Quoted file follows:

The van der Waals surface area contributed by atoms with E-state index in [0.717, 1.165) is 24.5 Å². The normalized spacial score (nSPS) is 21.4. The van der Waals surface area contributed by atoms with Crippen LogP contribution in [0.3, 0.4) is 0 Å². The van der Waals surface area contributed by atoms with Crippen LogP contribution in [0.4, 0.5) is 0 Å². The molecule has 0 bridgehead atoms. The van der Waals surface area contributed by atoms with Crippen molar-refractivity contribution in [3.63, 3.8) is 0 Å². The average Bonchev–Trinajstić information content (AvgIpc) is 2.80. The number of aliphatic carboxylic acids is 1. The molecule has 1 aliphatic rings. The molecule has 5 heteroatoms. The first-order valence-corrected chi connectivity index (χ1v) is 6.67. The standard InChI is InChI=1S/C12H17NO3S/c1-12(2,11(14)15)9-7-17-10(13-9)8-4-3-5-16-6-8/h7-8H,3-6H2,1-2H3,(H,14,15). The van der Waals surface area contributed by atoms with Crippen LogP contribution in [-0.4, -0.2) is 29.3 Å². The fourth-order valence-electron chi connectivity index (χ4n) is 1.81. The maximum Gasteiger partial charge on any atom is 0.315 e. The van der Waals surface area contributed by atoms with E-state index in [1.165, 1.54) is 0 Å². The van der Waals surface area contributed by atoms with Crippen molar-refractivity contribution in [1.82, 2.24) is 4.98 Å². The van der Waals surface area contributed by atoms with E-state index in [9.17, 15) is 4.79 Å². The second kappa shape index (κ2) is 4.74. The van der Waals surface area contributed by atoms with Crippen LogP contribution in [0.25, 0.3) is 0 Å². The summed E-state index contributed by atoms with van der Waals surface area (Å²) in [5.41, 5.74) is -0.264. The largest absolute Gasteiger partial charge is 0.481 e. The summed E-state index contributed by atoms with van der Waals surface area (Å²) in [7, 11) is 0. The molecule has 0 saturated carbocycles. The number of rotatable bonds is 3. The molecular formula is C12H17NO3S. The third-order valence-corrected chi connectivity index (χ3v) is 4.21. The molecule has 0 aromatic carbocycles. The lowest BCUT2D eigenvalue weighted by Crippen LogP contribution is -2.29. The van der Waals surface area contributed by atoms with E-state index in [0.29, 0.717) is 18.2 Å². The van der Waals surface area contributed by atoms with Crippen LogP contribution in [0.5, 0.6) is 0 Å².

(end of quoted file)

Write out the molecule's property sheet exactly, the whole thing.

The van der Waals surface area contributed by atoms with E-state index in [0.717, 1.165) is 24.5 Å². The normalized spacial score (nSPS) is 21.4. The van der Waals surface area contributed by atoms with Crippen LogP contribution in [0.3, 0.4) is 0 Å². The van der Waals surface area contributed by atoms with Crippen LogP contribution in [0.4, 0.5) is 0 Å². The molecule has 0 bridgehead atoms. The van der Waals surface area contributed by atoms with Crippen molar-refractivity contribution in [3.63, 3.8) is 0 Å². The average Bonchev–Trinajstić information content (AvgIpc) is 2.80. The number of aliphatic carboxylic acids is 1. The molecule has 1 aliphatic rings. The molecule has 5 heteroatoms. The first-order valence-corrected chi connectivity index (χ1v) is 6.67. The standard InChI is InChI=1S/C12H17NO3S/c1-12(2,11(14)15)9-7-17-10(13-9)8-4-3-5-16-6-8/h7-8H,3-6H2,1-2H3,(H,14,15). The van der Waals surface area contributed by atoms with Crippen LogP contribution in [-0.4, -0.2) is 29.3 Å². The fourth-order valence-electron chi connectivity index (χ4n) is 1.81. The maximum Gasteiger partial charge on any atom is 0.315 e. The van der Waals surface area contributed by atoms with E-state index in [1.165, 1.54) is 0 Å². The van der Waals surface area contributed by atoms with Crippen molar-refractivity contribution in [1.82, 2.24) is 4.98 Å². The van der Waals surface area contributed by atoms with E-state index in [9.17, 15) is 4.79 Å². The second kappa shape index (κ2) is 4.74. The van der Waals surface area contributed by atoms with Crippen LogP contribution in [0.25, 0.3) is 0 Å². The summed E-state index contributed by atoms with van der Waals surface area (Å²) in [5.41, 5.74) is -0.264. The largest absolute Gasteiger partial charge is 0.481 e. The summed E-state index contributed by atoms with van der Waals surface area (Å²) in [7, 11) is 0. The molecule has 0 saturated carbocycles. The number of rotatable bonds is 3. The molecular formula is C12H17NO3S. The third-order valence-corrected chi connectivity index (χ3v) is 4.21. The molecule has 0 aromatic carbocycles. The lowest BCUT2D eigenvalue weighted by Crippen LogP contribution is -2.29. The van der Waals surface area contributed by atoms with E-state index in [0.29, 0.717) is 18.2 Å². The van der Waals surface area contributed by atoms with Crippen LogP contribution in [0.5, 0.6) is 0 Å².